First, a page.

Accountant wins tax fight against IRS
WASHINGTON - While it took seven years, Charles Ulrich did something many people dream about, but few succeed at: He beat the IRS in a tax dispute.
Not only that, but tax experts say potentially millions of other taxpayers could benefit.
The accountant from Baxter, Minn., challenged the method the IRS has used for more than 20 years to tax shares and cash distributed by mutual life insurance firms to their policyholders when they reorganize as public companies. A federal court recently agreed with his interpretation.
The dispute arose when more than 30 mutual life insurance companies became publicly traded corporations in the late 1990s and earlier this decade, in a process known as "demutualization."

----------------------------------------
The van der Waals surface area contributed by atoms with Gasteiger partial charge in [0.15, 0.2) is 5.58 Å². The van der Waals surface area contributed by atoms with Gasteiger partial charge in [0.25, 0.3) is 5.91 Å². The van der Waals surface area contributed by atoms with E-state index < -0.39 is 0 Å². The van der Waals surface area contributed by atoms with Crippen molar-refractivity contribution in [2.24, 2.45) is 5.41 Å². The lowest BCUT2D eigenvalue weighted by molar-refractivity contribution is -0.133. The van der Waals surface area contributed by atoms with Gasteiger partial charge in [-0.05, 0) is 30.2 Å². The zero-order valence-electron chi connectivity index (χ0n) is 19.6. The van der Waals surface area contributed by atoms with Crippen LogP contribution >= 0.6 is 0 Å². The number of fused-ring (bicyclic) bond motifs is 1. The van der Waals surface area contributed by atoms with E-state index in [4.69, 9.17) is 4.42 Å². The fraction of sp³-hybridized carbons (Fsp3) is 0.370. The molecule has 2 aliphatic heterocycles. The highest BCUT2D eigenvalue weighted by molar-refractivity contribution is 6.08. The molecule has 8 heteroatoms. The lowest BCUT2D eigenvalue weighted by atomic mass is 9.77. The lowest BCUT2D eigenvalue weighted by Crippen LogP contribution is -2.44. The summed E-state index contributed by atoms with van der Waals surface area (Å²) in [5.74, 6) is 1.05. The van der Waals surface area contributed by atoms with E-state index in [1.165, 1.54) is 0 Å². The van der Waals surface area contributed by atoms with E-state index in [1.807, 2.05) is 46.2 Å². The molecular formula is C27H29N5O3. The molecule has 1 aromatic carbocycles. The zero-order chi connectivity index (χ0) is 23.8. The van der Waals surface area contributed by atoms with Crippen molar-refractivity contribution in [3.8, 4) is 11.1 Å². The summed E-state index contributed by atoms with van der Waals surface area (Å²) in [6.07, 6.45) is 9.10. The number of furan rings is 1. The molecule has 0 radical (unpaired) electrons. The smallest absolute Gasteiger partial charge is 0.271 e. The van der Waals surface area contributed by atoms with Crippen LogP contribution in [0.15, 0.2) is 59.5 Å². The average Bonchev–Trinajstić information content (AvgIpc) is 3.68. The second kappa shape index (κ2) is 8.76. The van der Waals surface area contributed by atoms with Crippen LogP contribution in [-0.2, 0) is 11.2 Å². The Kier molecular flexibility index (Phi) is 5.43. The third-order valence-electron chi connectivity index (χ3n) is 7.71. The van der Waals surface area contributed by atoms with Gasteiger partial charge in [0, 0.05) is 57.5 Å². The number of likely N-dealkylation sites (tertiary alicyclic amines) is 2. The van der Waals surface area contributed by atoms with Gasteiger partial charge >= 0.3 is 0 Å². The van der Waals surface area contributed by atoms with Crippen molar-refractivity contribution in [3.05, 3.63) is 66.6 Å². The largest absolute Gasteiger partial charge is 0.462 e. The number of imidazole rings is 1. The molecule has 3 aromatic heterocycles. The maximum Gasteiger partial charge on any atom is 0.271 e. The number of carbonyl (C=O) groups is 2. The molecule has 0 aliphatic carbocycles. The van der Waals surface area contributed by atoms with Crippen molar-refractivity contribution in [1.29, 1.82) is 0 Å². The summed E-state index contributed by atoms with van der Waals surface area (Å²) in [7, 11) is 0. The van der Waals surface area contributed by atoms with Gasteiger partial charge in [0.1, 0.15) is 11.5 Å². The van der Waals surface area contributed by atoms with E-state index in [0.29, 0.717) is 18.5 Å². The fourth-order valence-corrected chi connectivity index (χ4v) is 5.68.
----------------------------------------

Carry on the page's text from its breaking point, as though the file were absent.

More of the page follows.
Mutual companies are owned by their policyholders, so the companies provided stock and cash to compensate them for the loss of their ownership interests when they went public.
The IRS held that the recipients hadn't paid anything for the shares and owed taxes on the full amount when the shares were sold. Cash distributions also were fully taxable, the IRS said.
That didn't sound right to Ulrich, 72. He began researching the issue in 2001, and concluded that policyholders had paid for their ownership rights through their premiums so the distributions should have been tax-free.
Some people who'd paid taxes contacted Ulrich and asked him to file refund requests.
One of Ulrich's clients, Eugene Fisher, sued the IRS in February 2004 after being denied a refund.
Judge Francis Allegra of the Court of Federal Claims in Washington sided with Fisher in an Aug. 6 decision.
A spokesman for the Justice Department said the government hasn't decided whether to appeal.